A downside is that many biofuel crops, like food crops, require fertilizers that cause water degradation, and the water carrying the fertilizers can be transported by runoff into other areas where they can do environmental harm.

To fully understand the ramifications of a big commitment to cultivation of biofuel sources, Landis said she took a holistic approach that examines the entire life cycle of bio-based products.

She looked beyond the benefits of greenhouse gas reductions and energy savings to the challenges of weighing long-term benefits and potential problems.

Landis has been able to quantify some potential future nationwide impacts of growing the various kinds of bioenergy plants – corn grain, soybeans, switchgrasses, canola and algae, for example – to extensively assess economic, social and environmental effects.

That included evaluating the feasibility of bioenergy crops to meet the Energy Independence and Security Act Renewable Fuel Standards, which sets challenging goals for fuel production quantity.

The project involved consideration of the various agricultural and environmental management strategies that would be critical to preventing or mitigating undesirable consequences that could result from growing bioenergy crops to manufacturing biofuels.

The work was also intended to provide a framework for a life-cycle assessment method that can be applied to future evaluations of biofuels cultivation and production, and for gauging the sustainability of various fuel development strategies throughout the United States.

“Our work shows there is no silver-bullet biofuel that provides a perfect sustainability solution,” Landis explained. “Developing domestic sustainable fuels is a complex problem and we must consider the wide range of environmental impacts, economic ramifications and social factors.

“In particular for biofuels that rely heavily on fertilizer, our work shows that we should pay particular attention to protecting water quality,” she said. “However, it’s not all doom and gloom. Our NSF-funded research also developed some creative solutions to utilize abandoned lands and waste materials to produce biofuels.”

Broader impacts

The NSF support enabled Landis to use her research findings for education outreach. Much of the information is being incorporated into undergraduate and graduate courses. In addition, in the past several years the grants have supported research activities of four undergraduate students and five graduate students, while also allowing another seven graduate students to engage in work related to the research projects.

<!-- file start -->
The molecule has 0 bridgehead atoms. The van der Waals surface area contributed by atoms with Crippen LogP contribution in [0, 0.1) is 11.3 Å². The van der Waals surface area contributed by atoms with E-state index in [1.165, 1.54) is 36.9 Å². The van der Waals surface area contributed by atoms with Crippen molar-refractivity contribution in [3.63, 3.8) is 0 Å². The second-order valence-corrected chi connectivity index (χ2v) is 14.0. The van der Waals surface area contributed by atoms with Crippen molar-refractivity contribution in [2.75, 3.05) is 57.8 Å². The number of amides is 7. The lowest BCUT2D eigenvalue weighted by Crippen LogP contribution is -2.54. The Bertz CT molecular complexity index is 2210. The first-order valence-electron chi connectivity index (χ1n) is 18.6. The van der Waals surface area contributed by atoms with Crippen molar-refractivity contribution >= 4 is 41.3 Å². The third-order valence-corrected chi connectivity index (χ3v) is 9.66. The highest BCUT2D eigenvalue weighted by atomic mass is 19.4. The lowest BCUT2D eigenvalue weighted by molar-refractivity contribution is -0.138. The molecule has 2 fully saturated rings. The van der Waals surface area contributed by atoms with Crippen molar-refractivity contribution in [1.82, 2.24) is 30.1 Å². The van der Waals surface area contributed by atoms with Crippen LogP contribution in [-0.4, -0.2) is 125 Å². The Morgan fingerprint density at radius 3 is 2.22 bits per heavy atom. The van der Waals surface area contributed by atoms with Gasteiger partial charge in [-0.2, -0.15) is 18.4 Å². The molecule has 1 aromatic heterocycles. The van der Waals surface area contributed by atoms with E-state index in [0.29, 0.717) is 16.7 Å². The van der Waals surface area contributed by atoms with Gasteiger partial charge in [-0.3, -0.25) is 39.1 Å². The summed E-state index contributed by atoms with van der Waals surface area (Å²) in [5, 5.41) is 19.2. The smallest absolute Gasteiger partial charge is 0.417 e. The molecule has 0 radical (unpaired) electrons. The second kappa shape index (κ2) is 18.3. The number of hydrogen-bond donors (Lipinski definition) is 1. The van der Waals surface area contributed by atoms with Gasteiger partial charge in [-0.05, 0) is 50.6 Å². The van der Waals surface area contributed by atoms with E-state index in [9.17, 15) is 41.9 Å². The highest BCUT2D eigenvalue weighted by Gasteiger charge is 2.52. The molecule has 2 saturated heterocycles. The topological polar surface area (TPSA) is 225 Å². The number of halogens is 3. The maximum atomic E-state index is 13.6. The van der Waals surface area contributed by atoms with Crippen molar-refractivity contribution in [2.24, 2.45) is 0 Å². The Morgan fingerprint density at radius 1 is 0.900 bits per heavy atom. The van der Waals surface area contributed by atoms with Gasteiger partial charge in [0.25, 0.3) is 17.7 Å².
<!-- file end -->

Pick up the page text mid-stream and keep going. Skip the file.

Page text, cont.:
Outreach efforts have also included demonstrations to K-12 students and their families. For example, Landis and her lab team have brought plants out of the greenhouse to show how biofuels are made from plants.

This and similar learning activities at ASU’s annual Engineering Open House, DiscoverE Day, Night of the Open Door events andEngineering Adventure programs are reaching more than 14,000 younger students each year.

In addition, Landis volunteers at an annual Geared for Girls summer camp, where she talks about what her research is showing about the life cycles of energy and products.

Landis has been able to bring a multifaceted perspective to her biofuels research, drawing on the broad range of expertise reflected in her diverse academic and research roles at ASU.

Those roles include that of research director for the Center for Earth Systems Engineering and Management; senior sustainability scientist with the Julie Ann Wrigley Global Institute of Sustainability; a Fellow of Sustainable Development and Ethics with the Lincoln Center for Applied Ethics; and her appointment as a Tooker Professor of STEM Education in the Ira A. Fulton Schools of Engineering.

This article originally appeared on the National Science Foundation website, where there are features on related NSF-supported research projects.

See the post of this article on the NSF website.

Joe Kullman

Science writer, Ira A. Fulton Schools of Engineering


Secretary of Agriculture delivers talk on 'homegrown energy' and the need for innovation

September 4, 2014

Developing a deeper understanding of agriculture's role in the future of energy, innovation and economic growth, particularly in rural areas, will be key to addressing global sustainability challenges, said U.S. Secretary of Agriculture Tom Vilsack during his talk Sept. 4 at Arizona State University.

Vilsack spoke on “Homegrown Energy: Unlimited Opportunity for Innovation” as part of the Sustainability Series at ASU's Julie Ann Wrigley Global Institute of Sustainability. The lecture series, which explores a range of environmental, social and economic issues, gave Secretary Vilsack the opportunity to discuss with students and faculty the U.S. farming shift to renewable energy. U.S. Secretary of Agriculture Tom Vilsack Download Full Image